Tenant Credit Risk:
In the event of a tenant default, we may experience delays in enforcing our rights as a landlord and may incur substantial costs in protecting our investment. Our management regularly evaluates our accounts receivable reserve policy in light of our tenant base and general and local economic conditions. Our accounts receivable allowance was $15.6 million or 13.2% of total receivables (including accrued rent receivable) as of March 31, 2010 compared to $16.4 million or 14.3% of total receivables (including accrued rent receivable) as of December 31, 2009.
If economic conditions persist or deteriorate further, we may experience increases in past due accounts, defaults, lower occupancy and reduced effective rents. This condition would negatively affect our future net income and cash flows and could have a material adverse effect on our financial condition.
Development Risk:
At March 31, 2010, we were proceeding on two development and two redevelopment sites aggregating 1.6 million square feet with total projected costs of $387.1 million of which $109.7 million remained to be funded. These amounts include $355.5 million of total project costs for the combined 30th Street Post Office (100% pre-leased to the Internal Revenue Service) and Cira South Garage (92.6% pre-leased to the Internal Revenue Service) in Philadelphia, Pennsylvania of which $104.0 million remained to be funded at March 31, 2010. We are completing the lease-up of five recently completed developments for which we expect to spend an additional $12.6 million in 2010. We are actively marketing space at these projects to prospective tenants but can provide no assurance as to the timing or terms of any leases of space at these projects.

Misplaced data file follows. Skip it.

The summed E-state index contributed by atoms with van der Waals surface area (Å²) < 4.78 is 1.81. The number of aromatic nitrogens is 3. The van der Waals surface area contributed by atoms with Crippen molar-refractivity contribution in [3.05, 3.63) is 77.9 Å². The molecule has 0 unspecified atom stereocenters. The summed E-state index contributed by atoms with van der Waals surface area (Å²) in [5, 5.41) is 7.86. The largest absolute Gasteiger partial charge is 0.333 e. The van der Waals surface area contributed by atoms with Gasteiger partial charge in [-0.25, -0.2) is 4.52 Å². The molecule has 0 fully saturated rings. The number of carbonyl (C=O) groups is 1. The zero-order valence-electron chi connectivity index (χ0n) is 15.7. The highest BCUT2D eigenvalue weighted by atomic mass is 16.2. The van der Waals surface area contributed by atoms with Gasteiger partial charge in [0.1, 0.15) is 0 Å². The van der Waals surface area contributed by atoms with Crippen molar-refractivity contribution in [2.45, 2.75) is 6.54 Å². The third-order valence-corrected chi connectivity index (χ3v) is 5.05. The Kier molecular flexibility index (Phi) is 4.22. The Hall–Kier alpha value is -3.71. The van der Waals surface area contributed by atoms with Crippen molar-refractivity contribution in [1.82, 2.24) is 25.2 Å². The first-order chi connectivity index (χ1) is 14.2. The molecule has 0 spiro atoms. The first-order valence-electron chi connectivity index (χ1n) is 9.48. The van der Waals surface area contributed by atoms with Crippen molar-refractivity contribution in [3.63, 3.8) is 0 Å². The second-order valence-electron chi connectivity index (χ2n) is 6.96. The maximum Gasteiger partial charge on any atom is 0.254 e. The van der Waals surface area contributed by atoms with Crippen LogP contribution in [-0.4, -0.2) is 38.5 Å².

As of March 31, 2010, we owned approximately 479 acres of undeveloped land. As market conditions warrant, we will look to dispose of those parcels that we do not anticipate developing. For land parcels that we elect to develop, we will be subject to risks and costs associated with land development, including building moratoriums and inability to obtain necessary zoning, land-use, building, occupancy and other required governmental approvals, construction cost increases or overruns and construction delays, and insufficient occupancy rates and rental rates.

 

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RECENT PROPERTY TRANSACTIONS
On January 14, 2010, we sold Westmoreland Plaza, a 121,815 net rentable square feet property located in Richmond, Virginia, for a sales price of $10.8 million.
We continually reassess our portfolio to determine properties that may be in our best interest to sell depending on strategic or economic factors. From time to time, the decision to sell properties in the short term could result in an impairment or other loss being taken by us and such losses could be material to the statement of operations.